Middlebrooks returns, Ciriaco designated for assignment to make room

By Jason Mastrodonato/MLB.com

Jose Iglesias no longer has an every-day position to call his own, but he can take some pleasure in knowing he’s not going back to Triple-A Pawtucket just yet.

Will Middlebrooks returned from the 15-day disabled list and was in Monday’s lineup against the Rays, batting eighth and taking over at third base, where Iglesias has been keeping the seat warm.

The Boston Globe first reported that Pedro Ciriaco, the Red Sox’s utility infielder who has hit .216 in limited action this season, has been designated for assignment. He would have to clear waivers to stick with the club in the Minors, though the demand for middle infielders across baseball this season indicates that Ciriaco should be claimed by some team in need.

The opening leaves Iglesias as the new utility man, a role he hasn’t yet discussed but manager John Farrell has said could get him in the lineup at least twice a week.

Iglesias hasn’t stopped hitting since being recalled when Middlebrooks went down in late May. The 23-year-old is a wizard with a glove but hasn’t hit well until this season, when he’s hitting .446 in 74 at-bats with the Red Sox.

Red Sox grab high schooler Ball with first-rounder

The Red Sox, picking seventh in the First-Year Player Draft for the first time in 20 years, took perhaps the best two-way player available in Trey Ball.

Though Boston drafted him as a left-handed pitcher, Ball, a product of New Castle Chrysler High School (Indiana) is also highly-regarded as a let-handed hitter and outfielder.

Listed at 6-5 and 174 pounds, Ball will turn 19 later this month.

“I’m a pitcher and outfielder from New Castle, Indiana and I can hit for power, I can hit for contact,” Ball said during the pre-recorded segment MLB Network displayed immediately after he was picked. “The best word that describes me as a baseball player would probably be athletic. The most influential coach in my baseball life has probably been my dad.

“He’s taught me the game since I was very little and he’s brought me to where I am now. I try to model my game after Cliff Lee. He was always very consistent in the strike zone.”

Ball has a fastball that travels into the low to mid 90s. His changeup is a plus pitch. The curveball is a work in progress, but has promise, according to scouts.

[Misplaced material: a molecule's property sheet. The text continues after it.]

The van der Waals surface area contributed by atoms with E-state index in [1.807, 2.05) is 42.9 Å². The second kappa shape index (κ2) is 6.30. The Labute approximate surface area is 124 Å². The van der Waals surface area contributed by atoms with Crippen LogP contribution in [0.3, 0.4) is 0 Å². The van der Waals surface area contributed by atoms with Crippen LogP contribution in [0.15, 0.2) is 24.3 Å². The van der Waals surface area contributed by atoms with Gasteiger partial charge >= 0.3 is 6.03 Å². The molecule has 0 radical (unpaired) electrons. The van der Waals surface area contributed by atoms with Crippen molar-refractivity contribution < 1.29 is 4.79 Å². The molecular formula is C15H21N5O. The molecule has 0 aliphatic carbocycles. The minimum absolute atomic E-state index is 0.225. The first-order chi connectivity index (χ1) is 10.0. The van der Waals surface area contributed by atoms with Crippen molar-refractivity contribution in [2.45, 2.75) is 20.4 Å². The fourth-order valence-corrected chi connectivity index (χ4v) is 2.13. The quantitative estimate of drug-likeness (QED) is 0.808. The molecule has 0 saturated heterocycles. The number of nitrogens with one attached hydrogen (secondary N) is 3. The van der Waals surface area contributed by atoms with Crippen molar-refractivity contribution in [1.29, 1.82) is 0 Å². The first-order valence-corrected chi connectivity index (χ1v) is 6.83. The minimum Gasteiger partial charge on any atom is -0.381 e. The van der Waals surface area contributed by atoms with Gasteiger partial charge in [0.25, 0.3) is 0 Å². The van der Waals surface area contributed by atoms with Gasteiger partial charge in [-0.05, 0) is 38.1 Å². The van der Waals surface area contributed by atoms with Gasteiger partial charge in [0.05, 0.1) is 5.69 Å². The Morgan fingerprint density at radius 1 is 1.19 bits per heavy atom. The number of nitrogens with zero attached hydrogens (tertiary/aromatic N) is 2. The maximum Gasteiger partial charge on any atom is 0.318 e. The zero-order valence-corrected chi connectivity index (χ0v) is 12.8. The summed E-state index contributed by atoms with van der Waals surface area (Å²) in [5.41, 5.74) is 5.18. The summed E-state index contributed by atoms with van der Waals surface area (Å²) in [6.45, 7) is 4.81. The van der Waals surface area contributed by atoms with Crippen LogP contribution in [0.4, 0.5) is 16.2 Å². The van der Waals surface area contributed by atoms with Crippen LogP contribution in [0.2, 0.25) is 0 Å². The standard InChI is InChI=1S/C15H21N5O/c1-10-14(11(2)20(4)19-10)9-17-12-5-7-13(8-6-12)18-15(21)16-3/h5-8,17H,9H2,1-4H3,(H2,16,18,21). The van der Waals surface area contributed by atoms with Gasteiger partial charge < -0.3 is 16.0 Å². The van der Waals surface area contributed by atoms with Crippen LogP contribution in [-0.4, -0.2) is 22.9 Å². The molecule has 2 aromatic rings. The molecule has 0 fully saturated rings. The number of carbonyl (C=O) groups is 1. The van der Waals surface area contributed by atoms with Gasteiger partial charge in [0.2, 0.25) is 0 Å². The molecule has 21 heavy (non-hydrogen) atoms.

The Red Sox will now start the process of trying to sign Ball, who has a commitment to the University of Texas.

The last time the Red Sox drafted as low as seventh was 1993, when they took a left-handed hitting outfielder named Trot Nixon, who played most of his career in Boston and helped the team achieve World Series championship glory in 2004.

Ball clubbed 10 home runs in his senior year of high school. As a pitcher ,he was 6-0 with a 0.76 ERA.

Iglesias could be sticking around

When Will Middlebrooks returns to the active roster in one week against the Angels, don’t be so sure Jose Iglesias will be heading back to Triple-A Pawtucket.

Don’t forget, Iglesias had been getting some work at third and second base for Pawtucket even before the back injury to Middlebrooks.

Pedro Ciriaco hasn’t performed well in a utility role on offense or defense, and Iglesias is at the point in his development where he might benefit more from staying in the Majors — even in a bench role — than playing every day at Pawtucket.

“We haven’t ruled out that he would remain here in a utility role,” said Red Sox manager John Farrell. “So, he’s been exposed more to third than he has been to second. Obviously, we’re more than comfortable with him at shortstop. At some point, if we’re to strongly and surely consider him for a utility role, then he’s got to get some exposure to second base. The one thing we’re cautious of is just the pivot on the double play. I don’t know how you can emulate that in early work or in simulated-type situations, but I think most importantly, we haven’t ruled out him being in a utility role.”